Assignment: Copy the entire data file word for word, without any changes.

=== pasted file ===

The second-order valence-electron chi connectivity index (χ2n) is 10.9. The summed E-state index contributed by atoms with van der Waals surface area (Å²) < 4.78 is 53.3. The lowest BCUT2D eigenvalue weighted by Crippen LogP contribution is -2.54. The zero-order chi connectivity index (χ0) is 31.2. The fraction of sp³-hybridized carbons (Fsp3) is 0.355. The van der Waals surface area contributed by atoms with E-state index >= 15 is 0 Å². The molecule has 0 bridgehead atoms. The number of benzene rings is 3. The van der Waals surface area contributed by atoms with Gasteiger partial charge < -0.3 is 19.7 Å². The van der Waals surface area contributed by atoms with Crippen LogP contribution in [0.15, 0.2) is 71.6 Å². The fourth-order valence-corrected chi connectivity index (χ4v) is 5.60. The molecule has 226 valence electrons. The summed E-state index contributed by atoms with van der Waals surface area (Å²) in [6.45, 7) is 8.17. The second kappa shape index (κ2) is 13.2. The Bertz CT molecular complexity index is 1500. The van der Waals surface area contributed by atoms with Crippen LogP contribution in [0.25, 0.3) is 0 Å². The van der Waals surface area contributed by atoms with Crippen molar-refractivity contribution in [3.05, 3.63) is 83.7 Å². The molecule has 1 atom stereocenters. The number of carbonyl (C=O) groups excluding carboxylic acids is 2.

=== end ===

The second-order valence-electron chi connectivity index (χ2n) is 10.9. The summed E-state index contributed by atoms with van der Waals surface area (Å²) < 4.78 is 53.3. The lowest BCUT2D eigenvalue weighted by Crippen LogP contribution is -2.54. The zero-order chi connectivity index (χ0) is 31.2. The fraction of sp³-hybridized carbons (Fsp3) is 0.355. The van der Waals surface area contributed by atoms with E-state index >= 15 is 0 Å². The molecule has 0 bridgehead atoms. The number of benzene rings is 3. The van der Waals surface area contributed by atoms with Gasteiger partial charge < -0.3 is 19.7 Å². The van der Waals surface area contributed by atoms with Crippen LogP contribution in [0.15, 0.2) is 71.6 Å². The fourth-order valence-corrected chi connectivity index (χ4v) is 5.60. The molecule has 226 valence electrons. The summed E-state index contributed by atoms with van der Waals surface area (Å²) in [6.45, 7) is 8.17. The second kappa shape index (κ2) is 13.2. The Bertz CT molecular complexity index is 1500. The van der Waals surface area contributed by atoms with Crippen LogP contribution in [0.25, 0.3) is 0 Å². The van der Waals surface area contributed by atoms with Crippen molar-refractivity contribution in [3.05, 3.63) is 83.7 Å². The molecule has 1 atom stereocenters. The number of carbonyl (C=O) groups excluding carboxylic acids is 2.